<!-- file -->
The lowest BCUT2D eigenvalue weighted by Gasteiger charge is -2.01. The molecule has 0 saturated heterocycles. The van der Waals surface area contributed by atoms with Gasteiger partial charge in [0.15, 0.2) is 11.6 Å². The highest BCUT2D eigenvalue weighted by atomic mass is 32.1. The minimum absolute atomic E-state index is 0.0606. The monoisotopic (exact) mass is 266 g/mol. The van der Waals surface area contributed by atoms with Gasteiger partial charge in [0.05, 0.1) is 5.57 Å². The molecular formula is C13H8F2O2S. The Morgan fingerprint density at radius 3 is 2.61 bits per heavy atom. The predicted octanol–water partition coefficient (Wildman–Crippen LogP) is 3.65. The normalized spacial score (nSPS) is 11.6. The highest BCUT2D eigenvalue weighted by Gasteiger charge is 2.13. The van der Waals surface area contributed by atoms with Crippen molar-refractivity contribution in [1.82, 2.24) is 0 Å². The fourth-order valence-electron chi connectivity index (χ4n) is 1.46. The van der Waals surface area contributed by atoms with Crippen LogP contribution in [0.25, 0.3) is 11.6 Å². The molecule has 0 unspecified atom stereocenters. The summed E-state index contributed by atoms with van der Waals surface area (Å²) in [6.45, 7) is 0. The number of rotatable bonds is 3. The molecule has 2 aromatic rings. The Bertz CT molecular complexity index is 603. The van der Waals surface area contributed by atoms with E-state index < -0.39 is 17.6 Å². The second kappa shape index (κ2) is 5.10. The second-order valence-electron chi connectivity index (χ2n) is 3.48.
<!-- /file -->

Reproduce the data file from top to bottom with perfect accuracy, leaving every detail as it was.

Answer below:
The lowest BCUT2D eigenvalue weighted by Gasteiger charge is -2.01. The molecule has 0 saturated heterocycles. The van der Waals surface area contributed by atoms with Gasteiger partial charge in [0.15, 0.2) is 11.6 Å². The highest BCUT2D eigenvalue weighted by atomic mass is 32.1. The minimum absolute atomic E-state index is 0.0606. The monoisotopic (exact) mass is 266 g/mol. The van der Waals surface area contributed by atoms with Gasteiger partial charge in [0.05, 0.1) is 5.57 Å². The molecular formula is C13H8F2O2S. The Morgan fingerprint density at radius 3 is 2.61 bits per heavy atom. The predicted octanol–water partition coefficient (Wildman–Crippen LogP) is 3.65. The normalized spacial score (nSPS) is 11.6. The highest BCUT2D eigenvalue weighted by Gasteiger charge is 2.13. The van der Waals surface area contributed by atoms with Crippen molar-refractivity contribution in [1.82, 2.24) is 0 Å². The fourth-order valence-electron chi connectivity index (χ4n) is 1.46. The van der Waals surface area contributed by atoms with Crippen LogP contribution in [0.25, 0.3) is 11.6 Å². The molecule has 0 unspecified atom stereocenters. The summed E-state index contributed by atoms with van der Waals surface area (Å²) in [6.45, 7) is 0. The number of rotatable bonds is 3. The molecule has 2 aromatic rings. The Bertz CT molecular complexity index is 603. The van der Waals surface area contributed by atoms with E-state index < -0.39 is 17.6 Å². The second kappa shape index (κ2) is 5.10. The second-order valence-electron chi connectivity index (χ2n) is 3.48.